or Rejection

                                Decision
                                 Letter       MS Acceptance
                                                              Publication
                                                               Process
Scientists on
campus who
currently serve
on Editorial
Boards



Please let me know about
any omissions (x4485 or
kuwabara@usgs.gov) a
revised listing will be
provided in an upcoming
NRP Branch Bulletin
The Review Process from an
Editor’s Perspective

1. Preparation for submission – What role can Editors play
   at this stage?
2. What happens after the manuscript is submitted?
3. The Editorial Office receives the reviews – What then?
4. Suggestions of how to respond to a decision letter?
Editor’s can play a role in manuscript
preparation
  1. After carefully reviewing the instructions to authors for the journal,
     Contact the Editor or Associate Editor if in doubt about whether the
     manuscript is appropriate for the journal (Could save you a couple
     months of lag time and reformatting).
  2. Multitude of sponsoring organizations – For example, AGU Journals
        Earth Interactions
        Geochemistry, Geophysics, Geosystems
        Geophysical Research Letters
        Global Biogeochemical Cycles
        International Journal of Geomagnetism and Aeronomy
        Journal of Geophysical Research (Atmospheres)
        Journal of Geophysical Research (Biogeosciences)
        Journal of Geophysical Research (Earth Surface)
        Journal of Geophysical Research (Oceans)
        Journal of Geophysical Research (Planets)
        Journal of Geophysical Research (Solid Earth)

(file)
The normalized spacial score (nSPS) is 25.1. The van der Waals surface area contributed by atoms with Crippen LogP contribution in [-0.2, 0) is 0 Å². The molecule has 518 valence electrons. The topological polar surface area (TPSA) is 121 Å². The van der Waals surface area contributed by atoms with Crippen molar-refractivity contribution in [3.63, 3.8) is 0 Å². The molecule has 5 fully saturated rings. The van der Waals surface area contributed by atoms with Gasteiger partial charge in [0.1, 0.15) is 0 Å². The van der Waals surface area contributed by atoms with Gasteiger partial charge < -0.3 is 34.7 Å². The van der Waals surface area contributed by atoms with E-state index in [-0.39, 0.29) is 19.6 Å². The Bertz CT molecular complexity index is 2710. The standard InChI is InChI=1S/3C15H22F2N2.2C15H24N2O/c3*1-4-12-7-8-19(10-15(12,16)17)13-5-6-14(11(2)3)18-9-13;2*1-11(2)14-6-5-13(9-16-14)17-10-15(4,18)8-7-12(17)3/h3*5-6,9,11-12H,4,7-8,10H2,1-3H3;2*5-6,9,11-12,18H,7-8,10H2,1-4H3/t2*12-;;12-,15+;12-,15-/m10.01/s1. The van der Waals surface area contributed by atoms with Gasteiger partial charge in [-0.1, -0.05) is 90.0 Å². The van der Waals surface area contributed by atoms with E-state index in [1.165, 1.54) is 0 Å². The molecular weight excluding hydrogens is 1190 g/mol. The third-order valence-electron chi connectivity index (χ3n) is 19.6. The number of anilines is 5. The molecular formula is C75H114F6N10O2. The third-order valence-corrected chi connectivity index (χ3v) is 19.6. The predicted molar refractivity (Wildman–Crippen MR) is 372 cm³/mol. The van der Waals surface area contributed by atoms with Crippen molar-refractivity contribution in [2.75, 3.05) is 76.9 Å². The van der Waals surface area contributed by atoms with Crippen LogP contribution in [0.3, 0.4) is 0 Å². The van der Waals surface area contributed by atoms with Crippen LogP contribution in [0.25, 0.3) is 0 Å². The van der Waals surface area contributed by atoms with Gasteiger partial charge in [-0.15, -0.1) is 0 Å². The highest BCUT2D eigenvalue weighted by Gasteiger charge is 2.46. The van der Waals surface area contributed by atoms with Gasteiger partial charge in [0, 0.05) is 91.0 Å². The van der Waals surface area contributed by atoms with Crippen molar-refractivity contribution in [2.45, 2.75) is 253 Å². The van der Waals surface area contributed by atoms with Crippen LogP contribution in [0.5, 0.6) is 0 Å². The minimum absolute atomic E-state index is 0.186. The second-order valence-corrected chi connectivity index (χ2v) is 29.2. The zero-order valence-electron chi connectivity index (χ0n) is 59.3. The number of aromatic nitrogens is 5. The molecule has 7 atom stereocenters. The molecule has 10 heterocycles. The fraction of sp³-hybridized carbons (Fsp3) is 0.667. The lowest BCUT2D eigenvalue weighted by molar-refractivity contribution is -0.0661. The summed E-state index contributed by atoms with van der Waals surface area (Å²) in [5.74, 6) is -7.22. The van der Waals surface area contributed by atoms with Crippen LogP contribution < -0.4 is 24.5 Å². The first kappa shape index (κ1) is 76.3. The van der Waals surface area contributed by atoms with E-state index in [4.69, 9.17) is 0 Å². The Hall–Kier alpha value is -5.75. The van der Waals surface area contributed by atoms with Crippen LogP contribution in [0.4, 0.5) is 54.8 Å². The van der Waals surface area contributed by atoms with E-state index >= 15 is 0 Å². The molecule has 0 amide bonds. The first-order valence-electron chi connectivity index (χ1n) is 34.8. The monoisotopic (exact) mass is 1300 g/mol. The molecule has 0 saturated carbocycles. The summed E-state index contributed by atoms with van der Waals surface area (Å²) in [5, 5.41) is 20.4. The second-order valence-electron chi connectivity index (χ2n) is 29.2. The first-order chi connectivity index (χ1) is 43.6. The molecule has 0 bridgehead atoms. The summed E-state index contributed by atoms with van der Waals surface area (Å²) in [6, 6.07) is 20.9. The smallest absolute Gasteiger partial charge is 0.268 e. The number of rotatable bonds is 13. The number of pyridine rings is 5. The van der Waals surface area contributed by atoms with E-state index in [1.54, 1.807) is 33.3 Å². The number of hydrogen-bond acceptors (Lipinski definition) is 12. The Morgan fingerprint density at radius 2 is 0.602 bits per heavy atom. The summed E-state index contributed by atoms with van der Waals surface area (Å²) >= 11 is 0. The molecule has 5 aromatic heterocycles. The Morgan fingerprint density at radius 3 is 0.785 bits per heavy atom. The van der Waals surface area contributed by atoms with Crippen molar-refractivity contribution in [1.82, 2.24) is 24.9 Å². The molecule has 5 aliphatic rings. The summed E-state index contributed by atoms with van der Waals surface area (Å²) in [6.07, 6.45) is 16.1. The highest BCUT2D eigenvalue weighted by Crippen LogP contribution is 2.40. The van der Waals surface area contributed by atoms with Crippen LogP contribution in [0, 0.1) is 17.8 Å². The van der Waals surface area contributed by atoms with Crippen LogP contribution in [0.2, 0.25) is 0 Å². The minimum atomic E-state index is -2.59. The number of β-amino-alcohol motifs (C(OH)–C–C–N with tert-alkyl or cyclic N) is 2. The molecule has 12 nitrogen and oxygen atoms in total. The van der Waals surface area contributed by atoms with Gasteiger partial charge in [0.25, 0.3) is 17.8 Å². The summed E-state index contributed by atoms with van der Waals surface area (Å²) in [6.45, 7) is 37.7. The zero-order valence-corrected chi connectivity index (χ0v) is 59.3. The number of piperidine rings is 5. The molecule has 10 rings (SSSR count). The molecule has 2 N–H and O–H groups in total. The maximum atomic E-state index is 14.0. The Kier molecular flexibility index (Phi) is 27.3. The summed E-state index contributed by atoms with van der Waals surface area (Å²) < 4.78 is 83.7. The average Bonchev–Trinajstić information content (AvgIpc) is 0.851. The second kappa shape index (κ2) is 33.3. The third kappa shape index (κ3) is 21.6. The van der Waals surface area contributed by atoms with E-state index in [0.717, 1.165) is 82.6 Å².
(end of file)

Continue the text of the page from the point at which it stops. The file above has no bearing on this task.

Journal of Geophysical Research (Space Physics)
        Nonlinear Processes in Geophysics
        Paleoceanography
        Radio Science
        Reviews of Geophysics
        Space Weather
        Tectonics
        Water Resources Research – Personal point of view
Manuscript preparation (continued)

  3. Appropriately develop the format of the paper
       a. Articles - Longer, fully developed analysis and discussion
          of research topic. Can the discussion be condensed into a
          “note format”? (cost and editorial time)
       b. Companion articles – Typically reviewed to stand alone
          although maybe assigned to the same reviewers.
       c. Technical notes – Short (<4 printed pages), description of a
          new method or significant observations that does not
          warrant rapid review. Review process is still typically faster
          than an article.
       d. Rapid communications – Concise description of new and
          important findings that warrant accelerated review and
          publication (justification required).
       e. Opinion articles and comments